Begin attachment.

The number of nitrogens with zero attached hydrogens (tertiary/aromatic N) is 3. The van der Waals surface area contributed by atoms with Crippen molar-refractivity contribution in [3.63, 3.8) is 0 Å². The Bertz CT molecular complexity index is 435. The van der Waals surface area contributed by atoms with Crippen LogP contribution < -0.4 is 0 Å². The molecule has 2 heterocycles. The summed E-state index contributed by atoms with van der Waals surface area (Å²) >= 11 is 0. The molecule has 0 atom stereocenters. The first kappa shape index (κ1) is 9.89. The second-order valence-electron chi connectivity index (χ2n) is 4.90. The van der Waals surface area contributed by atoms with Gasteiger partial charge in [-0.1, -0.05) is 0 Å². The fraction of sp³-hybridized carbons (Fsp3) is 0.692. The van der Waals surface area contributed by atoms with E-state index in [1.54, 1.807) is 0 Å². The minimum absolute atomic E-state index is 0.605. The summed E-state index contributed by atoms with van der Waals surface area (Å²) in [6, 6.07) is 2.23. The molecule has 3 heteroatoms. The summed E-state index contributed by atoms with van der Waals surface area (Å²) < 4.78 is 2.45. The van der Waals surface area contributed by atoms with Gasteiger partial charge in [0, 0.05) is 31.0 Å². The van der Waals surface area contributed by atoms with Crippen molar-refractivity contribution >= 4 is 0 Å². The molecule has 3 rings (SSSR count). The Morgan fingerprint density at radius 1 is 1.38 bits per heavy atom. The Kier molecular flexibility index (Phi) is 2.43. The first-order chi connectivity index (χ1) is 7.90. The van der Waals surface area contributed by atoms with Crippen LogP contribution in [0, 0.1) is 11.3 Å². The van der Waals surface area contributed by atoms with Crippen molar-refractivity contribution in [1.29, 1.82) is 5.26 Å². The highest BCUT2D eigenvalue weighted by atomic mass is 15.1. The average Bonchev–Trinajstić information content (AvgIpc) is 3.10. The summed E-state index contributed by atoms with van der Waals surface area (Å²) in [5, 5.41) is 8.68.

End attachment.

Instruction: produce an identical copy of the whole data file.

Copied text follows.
The number of nitrogens with zero attached hydrogens (tertiary/aromatic N) is 3. The van der Waals surface area contributed by atoms with Crippen molar-refractivity contribution in [3.63, 3.8) is 0 Å². The Bertz CT molecular complexity index is 435. The van der Waals surface area contributed by atoms with Crippen LogP contribution < -0.4 is 0 Å². The molecule has 2 heterocycles. The summed E-state index contributed by atoms with van der Waals surface area (Å²) >= 11 is 0. The molecule has 0 atom stereocenters. The first kappa shape index (κ1) is 9.89. The second-order valence-electron chi connectivity index (χ2n) is 4.90. The van der Waals surface area contributed by atoms with Gasteiger partial charge in [-0.1, -0.05) is 0 Å². The fraction of sp³-hybridized carbons (Fsp3) is 0.692. The van der Waals surface area contributed by atoms with E-state index in [1.54, 1.807) is 0 Å². The minimum absolute atomic E-state index is 0.605. The summed E-state index contributed by atoms with van der Waals surface area (Å²) in [6, 6.07) is 2.23. The molecule has 3 heteroatoms. The summed E-state index contributed by atoms with van der Waals surface area (Å²) < 4.78 is 2.45. The van der Waals surface area contributed by atoms with Gasteiger partial charge in [0, 0.05) is 31.0 Å². The van der Waals surface area contributed by atoms with Crippen molar-refractivity contribution >= 4 is 0 Å². The molecule has 3 rings (SSSR count). The Morgan fingerprint density at radius 1 is 1.38 bits per heavy atom. The Kier molecular flexibility index (Phi) is 2.43. The first-order chi connectivity index (χ1) is 7.90. The van der Waals surface area contributed by atoms with Crippen LogP contribution in [0, 0.1) is 11.3 Å². The van der Waals surface area contributed by atoms with Crippen molar-refractivity contribution in [1.29, 1.82) is 5.26 Å². The highest BCUT2D eigenvalue weighted by atomic mass is 15.1. The average Bonchev–Trinajstić information content (AvgIpc) is 3.10. The summed E-state index contributed by atoms with van der Waals surface area (Å²) in [5, 5.41) is 8.68.